Gene and microRNA Expression Reveals Sensitivity to Paclitaxel in Laryngeal Cancer Cell Line.

Gene and microRNA expression reveals sensitivity to paclitaxel in laryngeal cancer cell line.

Int J Clin Exp Pathol. 2013; 6(7): 1351-61
Xu CZ, Xie J, Jin B, Chen XW, Sun ZF, Wang BX, Dong P

Paclitaxel is a widely used chemotherapy drug for advanced laryngeal cancer patients. However, the fact that there are 20-40% of advanced laryngeal cancer patients do not response to paclitaxel makes it necessary to figure out potential biomarkers for paclitaxel sensitivity prediction. In this work, Hep2, a laryngeal cancer cell line, untreated or treated with lower dose of paclitaxel for 24 h, was applied to DNA microarray chips for gene and miR expression profile analysis. Expression of eight genes altered significantly following paclitaxel treatment, which was further validated by quantitative real-time PCR. Four up-regulated genes were ID2, BMP4, CCL4 and ACTG2, in which ID2 and BMP4 were implicated to be involved in several drugs sensitivity. While the down-regulated four genes, MAPK4, FASN, INSIG1 and SCD, were mainly linked to the endoplasmic reticulum and fatty acid biosynthesis, these two cell processes that are associated with drug sensitivity by increasing evidences. After paclitaxel treatment, expression of 49 miRs was significantly altered. Within these miRs, the most markedly expression-changed were miR-31-star, miR-1264, miR-3150b-5p and miR-210. While the miRs putatively modulated the mRNA expression of the most significantly expression-altered genes were miR-1264, miR-130a, miR-27b, miR-195, miR-1291, miR-214, miR-1277 and miR-1265, which were obtained by miR target prediction and miRNA target correlation. Collectively, our study might provide potential biomarkers for paclitaxel sensitivity prediction and drug resistance targets in laryngeal cancer patients. HubMed – drug


Delayed but not loss of gliogenesis in Rbpj-deficient trigeminal ganglion.

Int J Clin Exp Pathol. 2013; 6(7): 1261-71
Hu ZL, Zhang X, Shi M, Tian ZW, Huang Y, Chen JY, Ding YQ

Somatosensory ganglia including dorsal root ganglion (DRG) and trigeminal ganglion (TG) are derived from a common pool of neural crest stem cells (NCCs), and are good systems to study the mechanisms of neurogenesis and gliogenesis. Previous studies have reported that deletion of Rbpj, a critical integrator of activation signals from all Notch receptors, in NCCs and their derived cells resulted in the delayed gliogenesis at early stage and a loss of glial cells at later stage in the DRG. But the phenotypes in the TG have not been described. Here we reported although the gliogenesis was also delayed initially in Rbpj-deficient TG, it was recovered as the development progressed, as shown by the presence of large number of glial cells in the TG at later stages. However, neuronal reduction was observed in Rbpj-deficient TG, which is similar to what observed in Rbpj-deficient DRG. Taken together, our data indicate the function of Rbpj is diversified and context dependent in the gliogenesis of somatosensory ganglia. HubMed – drug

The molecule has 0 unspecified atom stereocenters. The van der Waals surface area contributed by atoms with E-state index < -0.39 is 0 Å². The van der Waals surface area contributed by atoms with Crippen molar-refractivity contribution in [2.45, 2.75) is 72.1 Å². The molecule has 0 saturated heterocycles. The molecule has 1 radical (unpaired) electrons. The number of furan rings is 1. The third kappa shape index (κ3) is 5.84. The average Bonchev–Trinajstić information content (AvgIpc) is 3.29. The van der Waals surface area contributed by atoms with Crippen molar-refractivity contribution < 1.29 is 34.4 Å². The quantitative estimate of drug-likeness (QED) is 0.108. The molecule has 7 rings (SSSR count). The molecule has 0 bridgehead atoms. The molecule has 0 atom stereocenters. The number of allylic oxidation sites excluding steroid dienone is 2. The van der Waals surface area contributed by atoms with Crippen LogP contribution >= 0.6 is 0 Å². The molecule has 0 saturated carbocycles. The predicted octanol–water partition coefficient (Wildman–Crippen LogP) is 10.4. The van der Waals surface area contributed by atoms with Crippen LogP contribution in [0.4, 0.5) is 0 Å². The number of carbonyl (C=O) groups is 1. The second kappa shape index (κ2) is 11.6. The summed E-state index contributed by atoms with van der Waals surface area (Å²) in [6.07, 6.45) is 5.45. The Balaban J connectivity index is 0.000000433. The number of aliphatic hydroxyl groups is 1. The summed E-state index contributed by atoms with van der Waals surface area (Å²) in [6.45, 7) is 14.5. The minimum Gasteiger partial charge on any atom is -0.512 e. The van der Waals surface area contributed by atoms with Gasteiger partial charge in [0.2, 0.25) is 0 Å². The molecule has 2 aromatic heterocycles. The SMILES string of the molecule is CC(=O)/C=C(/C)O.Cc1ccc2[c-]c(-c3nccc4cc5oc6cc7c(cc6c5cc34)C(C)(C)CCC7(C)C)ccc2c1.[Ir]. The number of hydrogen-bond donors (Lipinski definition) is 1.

The role of TP53 network in the pathogenesis of chronic lymphocytic leukemia.

Int J Clin Exp Pathol. 2013; 6(7): 1223-9
Wang C, Wang X

TP53 is one of the most important prognostic factors in chronic lymphocytic leukemia (CLL). Modulation of microRNAs by TP53 in CLL pathogenesis has been a hotspot. Besides, it has an intimate association with other cytogenetics and plays an important part in drug resistance of CLL. All above indicate an embedded TP53-centered network in CLL pathogenesis and prognosis. In this review, we focus on the TP53-centered network and its roles in the pathogenesis of CLL. HubMed – drug


Prioritizing Potentially Druggable Mutations with dGene: An Annotation Tool for Cancer Genome Sequencing Data.

PLoS One. 2013; 8(6): e67980
Kumar RD, Chang LW, Ellis MJ, Bose R

A major goal of cancer genome sequencing is to identify mutations or other somatic alterations that can be targeted by selective and specific drugs. dGene is an annotation tool designed to rapidly identify genes belonging to one of ten druggable classes that are frequently targeted in cancer drug development. These classes were comprehensively populated by combining and manually curating data from multiple specialized and general databases. dGene was used by The Cancer Genome Atlas squamous cell lung cancer project, and here we further demonstrate its utility using recently released breast cancer genome sequencing data. dGene is designed to be usable by any cancer researcher without the need for support from a bioinformatics specialist. A full description of dGene and options for its implementation are provided here. HubMed – drug